My God, my Children, and Me

father-child-hand2I’ve been thinking a lot about parenting and how God looks at me as His child compared to how I see my own children. I had a friend of mine named Connor tell me, before my first daughter was born, that God was going to show me a lot about His feelings towards me through my experience in fatherhood. He was so right!  I’ve learned so much about grace, love, and sacrifice that I never really knew before. And since my second daughter has been born, it has only heightened my experience.

God has so many beautiful characteristics that I’ve been learning more about. And one of my favorites qualities has to be His patience. Lord knows I give Him opportunities every day to be patient with me. We all do right? We either wouldn’t be here, or our life would look very different, if He wasn’t a patient God. But have you ever wondered why? Why is God so patient with us? Why is He so patient with all the ‘bad’ people in the world? I Know I wouldn’t be nearly as patient with me as He is. And we certainly aren’t as patient with others as He is. Yet another reason why we would all make lousy gods.

I feel like being a parent has given me a unique insight into the realm of patience. (And all the parents in the world said, “Amen.”) Let’s face it, kids provide a lot off opportunities for us to grow in patience. Dinner time, nap time, clean up time, play time, road trips, and on and on. Our patience is tried. But this in not a wrap on children. This is more a comparison between us (as grown ups) and our children.

Have you ever watched your children from a place where they were completely unaware of your presence, just to see what they were going to do? There’s a situation, and your children are presented with a choice to do what was right or what was wrong. So you watch, hoping that they make the right choice. As a parent, there is an urge to intervene, always. The natural desire to steer our children in the right direction has been written on our hearts. But there are times when intervention is not the right course of action. There are times when a parent needs to observe, to hope, and to pray. Because our children need to learn to fly and apply the lessons they’ve been taught. Besides, obedience untested, is no obedience at all.

I would love to say that my kiddos pass the obedience test with flying colors, every time. But they’re human, just like us. I’d like to say I pass the test every time. But I don’t. And I imagine God, being our Father, observes us day in and day out. Sometimes He intervenes, and sometimes He doesn’t. But every time, He is watching, and hoping that we make the right choices.  This illustration has limits though; I get that. Since God knows everything that will ever happen, He already knows every choice we will ever make in life. (That’s both scary and extremely comforting!) Nothing we do is a surprise to Him. Unlike with human parents, hoping their children make the right choices, God already knows before the choice is even presented. Granted, there are times that parental intuition kicks in and you know what your kids are going to do or say before it happens. But that’s rare in comparison to an omniscient God.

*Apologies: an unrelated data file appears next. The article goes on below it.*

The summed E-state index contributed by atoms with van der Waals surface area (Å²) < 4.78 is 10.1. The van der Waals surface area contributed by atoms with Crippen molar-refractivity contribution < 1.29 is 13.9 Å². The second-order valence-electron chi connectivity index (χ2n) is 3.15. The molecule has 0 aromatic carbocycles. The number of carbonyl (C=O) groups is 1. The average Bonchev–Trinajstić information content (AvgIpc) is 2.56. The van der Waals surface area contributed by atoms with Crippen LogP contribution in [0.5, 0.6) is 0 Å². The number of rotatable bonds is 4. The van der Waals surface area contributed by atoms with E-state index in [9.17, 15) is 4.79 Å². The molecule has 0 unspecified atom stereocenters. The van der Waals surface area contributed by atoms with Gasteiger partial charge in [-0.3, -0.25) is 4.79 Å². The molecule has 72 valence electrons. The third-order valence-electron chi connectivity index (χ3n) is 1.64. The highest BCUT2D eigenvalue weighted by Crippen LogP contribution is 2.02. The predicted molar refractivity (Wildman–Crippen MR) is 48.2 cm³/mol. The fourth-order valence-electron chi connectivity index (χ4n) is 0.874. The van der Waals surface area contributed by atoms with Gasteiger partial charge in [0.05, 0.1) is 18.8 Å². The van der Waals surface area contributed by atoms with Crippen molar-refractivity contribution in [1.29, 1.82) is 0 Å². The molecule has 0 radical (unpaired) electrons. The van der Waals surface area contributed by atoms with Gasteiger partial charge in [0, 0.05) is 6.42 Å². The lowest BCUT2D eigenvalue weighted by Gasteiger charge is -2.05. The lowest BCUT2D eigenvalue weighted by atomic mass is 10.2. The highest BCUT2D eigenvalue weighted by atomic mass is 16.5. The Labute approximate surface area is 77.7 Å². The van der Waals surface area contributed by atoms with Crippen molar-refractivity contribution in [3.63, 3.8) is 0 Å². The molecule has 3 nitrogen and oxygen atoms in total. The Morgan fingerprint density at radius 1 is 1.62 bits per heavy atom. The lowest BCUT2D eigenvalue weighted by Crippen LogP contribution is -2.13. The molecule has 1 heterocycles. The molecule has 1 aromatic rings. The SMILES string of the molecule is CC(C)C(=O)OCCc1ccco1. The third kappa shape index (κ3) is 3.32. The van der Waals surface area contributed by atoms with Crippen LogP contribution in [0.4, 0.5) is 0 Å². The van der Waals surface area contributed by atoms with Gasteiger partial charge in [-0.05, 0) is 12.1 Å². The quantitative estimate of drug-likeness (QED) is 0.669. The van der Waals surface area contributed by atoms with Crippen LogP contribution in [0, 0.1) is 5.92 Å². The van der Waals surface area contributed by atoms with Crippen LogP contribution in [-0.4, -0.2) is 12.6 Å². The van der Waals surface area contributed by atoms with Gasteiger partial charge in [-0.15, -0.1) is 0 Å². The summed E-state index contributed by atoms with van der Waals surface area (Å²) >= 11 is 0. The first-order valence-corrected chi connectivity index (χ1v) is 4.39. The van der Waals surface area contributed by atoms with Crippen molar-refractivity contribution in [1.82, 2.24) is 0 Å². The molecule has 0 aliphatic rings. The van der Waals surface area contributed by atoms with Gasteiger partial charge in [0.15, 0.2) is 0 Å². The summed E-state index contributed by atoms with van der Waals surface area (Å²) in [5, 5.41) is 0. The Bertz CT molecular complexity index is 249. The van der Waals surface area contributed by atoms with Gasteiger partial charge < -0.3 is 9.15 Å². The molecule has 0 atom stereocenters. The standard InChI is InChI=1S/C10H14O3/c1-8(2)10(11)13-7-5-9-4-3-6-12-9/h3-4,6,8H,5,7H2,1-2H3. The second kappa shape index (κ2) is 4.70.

I think God’s all-knowing nature makes His patience even greater. Think about it. If you knew all the mistakes your children were going to make, how much patience would it require for you to allow them to mess up and then to find their way back, guiding with care and love, just as our God does? You’d probably be like me; ready to jump in so that our children would have a mistake free life. You’d want to make the path to the good life obvious. You’d give them an instructions on how to live, how to relate to others, how to view themselves, and continually remind them of your love for them so they never forgot. You’d try to introduce them to people who’d be a good influence in their life. You’d give them all of their needs plus so much more. Sound familiar? This is exactly how God has reached down to humanity since the dawn of our existence.

As parents, these are the things we try to do. Only we operate with limited knowledge, limited experience, and not to mention, we’re all flawed. And even the best parents cannot lead their children into a fault free life. Why? Because even the best parents have faults. Parenting is trial and error. Parenting is like nothing else in the world. It’s so hard, and yet, it is so fun! I have two little girls, and they are amazing. They make me laugh. They make me want to cry. The can turn the hardest days around with a simple “I love you daddy.” They can frustrate me, but they also fill my heart with so much joy.